In the days leading up to the draft, there were reports of a division within the Redskins' war room, with owner Dan Snyder/president Bruce Allen holding prospect viewpoints that conflicted with many on the coaching/scouting staffs, particularly when it came to the potential QB targets at No. 15. NFL Network's Mike Garafolo reported last Wednesday that Snyder was so hot on Haskins that Washington could trade into the top five to secure the local prospect, who also just happened to go to school with Snyder's son. Honestly, it felt like one of the NFL's most capricious organizations was potentially headed for a draft-day debacle. But the 'Skins exhibited unexpected patience and just let Haskins come to them. Then Washington did make a move, vaulting up from No. 46 to No. 26 to land Sweat. Although the Redskins had to give up their 2020 second-rounder in order to make the 20-slot leap, it felt like a savvy decision. A few weeks ago, no one expected Sweat, the No. 5 overall player on Gil Brandt's Hot 150, to be available in the 20s. But then news of a heart condition surfaced and Sweat's stock came into question. Well, on draft day, NFL Network Insider Ian Rapoport reported that Sweat might have been misdiagnosed. By the end of Round 1, the Redskins had nabbed a pair of top-tier talents without using a top-10 pick or mortgaging the future to an absurd degree. As the draft continued to play out over the weekend, Washington added a number of enticing pieces, including burner receiver/special teams extraordinaire Terry McLaurin, home-run-hitting RB Bryce Love, contested-catch specialist Kelvin Harmon and ball-magnet DB Jimmy Moreland. Magnificent work, Redskins -- whoever was calling your shots.

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3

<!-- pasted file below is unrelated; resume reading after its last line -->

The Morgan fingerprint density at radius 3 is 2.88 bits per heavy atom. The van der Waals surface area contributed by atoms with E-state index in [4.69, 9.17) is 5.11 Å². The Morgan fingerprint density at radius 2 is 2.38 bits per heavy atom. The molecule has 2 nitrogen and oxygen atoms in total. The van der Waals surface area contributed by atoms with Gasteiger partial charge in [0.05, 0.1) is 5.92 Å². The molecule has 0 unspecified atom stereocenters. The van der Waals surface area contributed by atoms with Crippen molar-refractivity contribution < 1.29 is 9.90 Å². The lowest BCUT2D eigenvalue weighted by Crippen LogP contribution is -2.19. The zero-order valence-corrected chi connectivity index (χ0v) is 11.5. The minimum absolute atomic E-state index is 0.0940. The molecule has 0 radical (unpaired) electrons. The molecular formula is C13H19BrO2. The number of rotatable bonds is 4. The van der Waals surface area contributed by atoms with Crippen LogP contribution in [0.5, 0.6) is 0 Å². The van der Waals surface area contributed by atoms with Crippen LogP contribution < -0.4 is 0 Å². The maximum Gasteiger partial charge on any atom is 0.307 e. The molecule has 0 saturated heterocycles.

TITANS: A

» Round 1: (No. 19 overall) Jeffery Simmons, DT, Mississippi State.
» Round 2: (51) A.J. Brown, WR, Mississippi.
» Round 3: (82) Nate Davis, OG, North Carolina-Charlotte.
» Round 4: (116) Amani Hooker, S, Iowa.
» Round 5: (168) D'Andre Walker, OLB, Georgia.
» Round 6: (188) David Long, LB, West Virginia.

The return on investment here could be bountiful. Simmons had the second-highest grade of the 500-plus prospects Lance Zierlein scouted this spring. Now, he might need a redshirt year after tearing his ACL in February (part of the reason he was still available at No. 19), but given his rare physical ability and upside, it seems that wise scouting minds won't be surprised if he turns out to be the best player from this class. The idea of Simmons and Jurrell Casey bringing the ruckus from the interior can't be a pleasant thought for division rivals. A huge season awaits Marcus Mariota, so good on Jon Robinson for adding another slot weapon in Brown, who seems like an excellent fit. Between Corey Davis, Adam Humphries, Taywan Taylor and Brown, that receiving corps is starting to look sexy. Davis could be starting at guard within a year or two. The same goes for Hooker, an instinctive guy with some limitations when it comes to athletic traits. Walker and Long were nice values. Walker could make an immediate impact as a situational pass rusher, and, per Zierlein, an NFC executive had high praise for the highly productive Long: "I would rather have David Long over Devin Bush for a round or two discount. They have about the same size, but Long is more productive and maybe less prone to injury." All in all, this is a very promising group. It won't be a surprise if Tennessee comes away with four or five starters from this bunch.

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4

PATRIOTS: A

» Round 1: (No. 32 overall) N'Keal Harry, WR, Arizona State.
» Round 2: (45) Joejuan Williams, CB, Vanderbilt.
» Round 3: (77) Chase Winovich, DE, Michigan; (87) Damien Harris, RB, Alabama; (101) Yodny Cajuste, OT, West Virginia.